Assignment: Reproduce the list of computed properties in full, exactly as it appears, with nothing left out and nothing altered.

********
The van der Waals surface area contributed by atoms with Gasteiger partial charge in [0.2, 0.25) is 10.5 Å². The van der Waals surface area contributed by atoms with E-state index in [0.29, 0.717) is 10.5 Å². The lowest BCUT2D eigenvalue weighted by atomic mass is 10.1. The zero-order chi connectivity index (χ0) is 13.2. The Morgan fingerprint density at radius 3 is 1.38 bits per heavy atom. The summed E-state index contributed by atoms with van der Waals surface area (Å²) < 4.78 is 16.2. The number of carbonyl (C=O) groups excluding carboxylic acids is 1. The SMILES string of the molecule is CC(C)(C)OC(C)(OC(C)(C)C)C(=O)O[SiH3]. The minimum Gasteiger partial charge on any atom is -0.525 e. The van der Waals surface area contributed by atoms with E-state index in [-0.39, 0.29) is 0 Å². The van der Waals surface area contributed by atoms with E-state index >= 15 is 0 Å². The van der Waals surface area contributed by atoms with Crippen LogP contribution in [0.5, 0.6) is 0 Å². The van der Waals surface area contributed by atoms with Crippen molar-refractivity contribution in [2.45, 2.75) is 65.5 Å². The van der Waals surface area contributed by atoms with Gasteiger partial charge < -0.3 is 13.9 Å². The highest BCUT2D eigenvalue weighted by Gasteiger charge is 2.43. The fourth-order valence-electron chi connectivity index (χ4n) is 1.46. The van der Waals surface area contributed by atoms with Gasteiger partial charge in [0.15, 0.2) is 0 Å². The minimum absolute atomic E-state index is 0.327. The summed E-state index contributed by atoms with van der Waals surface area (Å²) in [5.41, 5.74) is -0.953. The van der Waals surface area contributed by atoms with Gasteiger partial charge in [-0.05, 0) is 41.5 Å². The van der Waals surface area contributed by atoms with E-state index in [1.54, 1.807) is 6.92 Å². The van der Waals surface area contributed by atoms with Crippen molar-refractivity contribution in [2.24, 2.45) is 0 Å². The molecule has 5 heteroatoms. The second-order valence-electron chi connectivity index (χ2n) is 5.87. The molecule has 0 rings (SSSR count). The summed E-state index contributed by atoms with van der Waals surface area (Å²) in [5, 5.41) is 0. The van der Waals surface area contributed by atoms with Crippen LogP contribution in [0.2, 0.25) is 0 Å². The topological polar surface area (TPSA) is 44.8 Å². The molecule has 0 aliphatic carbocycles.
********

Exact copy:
The van der Waals surface area contributed by atoms with Gasteiger partial charge in [0.2, 0.25) is 10.5 Å². The van der Waals surface area contributed by atoms with E-state index in [0.29, 0.717) is 10.5 Å². The lowest BCUT2D eigenvalue weighted by atomic mass is 10.1. The zero-order chi connectivity index (χ0) is 13.2. The Morgan fingerprint density at radius 3 is 1.38 bits per heavy atom. The summed E-state index contributed by atoms with van der Waals surface area (Å²) < 4.78 is 16.2. The number of carbonyl (C=O) groups excluding carboxylic acids is 1. The SMILES string of the molecule is CC(C)(C)OC(C)(OC(C)(C)C)C(=O)O[SiH3]. The minimum Gasteiger partial charge on any atom is -0.525 e. The van der Waals surface area contributed by atoms with E-state index in [-0.39, 0.29) is 0 Å². The van der Waals surface area contributed by atoms with E-state index >= 15 is 0 Å². The van der Waals surface area contributed by atoms with Crippen LogP contribution in [0.5, 0.6) is 0 Å². The van der Waals surface area contributed by atoms with Crippen molar-refractivity contribution in [2.45, 2.75) is 65.5 Å². The van der Waals surface area contributed by atoms with Gasteiger partial charge < -0.3 is 13.9 Å². The highest BCUT2D eigenvalue weighted by Gasteiger charge is 2.43. The fourth-order valence-electron chi connectivity index (χ4n) is 1.46. The van der Waals surface area contributed by atoms with Gasteiger partial charge in [0.15, 0.2) is 0 Å². The minimum absolute atomic E-state index is 0.327. The summed E-state index contributed by atoms with van der Waals surface area (Å²) in [5.41, 5.74) is -0.953. The van der Waals surface area contributed by atoms with Gasteiger partial charge in [-0.05, 0) is 41.5 Å². The van der Waals surface area contributed by atoms with E-state index in [1.54, 1.807) is 6.92 Å². The van der Waals surface area contributed by atoms with Crippen molar-refractivity contribution in [2.24, 2.45) is 0 Å². The molecule has 5 heteroatoms. The second-order valence-electron chi connectivity index (χ2n) is 5.87. The molecule has 0 rings (SSSR count). The summed E-state index contributed by atoms with van der Waals surface area (Å²) in [5, 5.41) is 0. The van der Waals surface area contributed by atoms with Crippen LogP contribution in [0.2, 0.25) is 0 Å². The topological polar surface area (TPSA) is 44.8 Å². The molecule has 0 aliphatic carbocycles.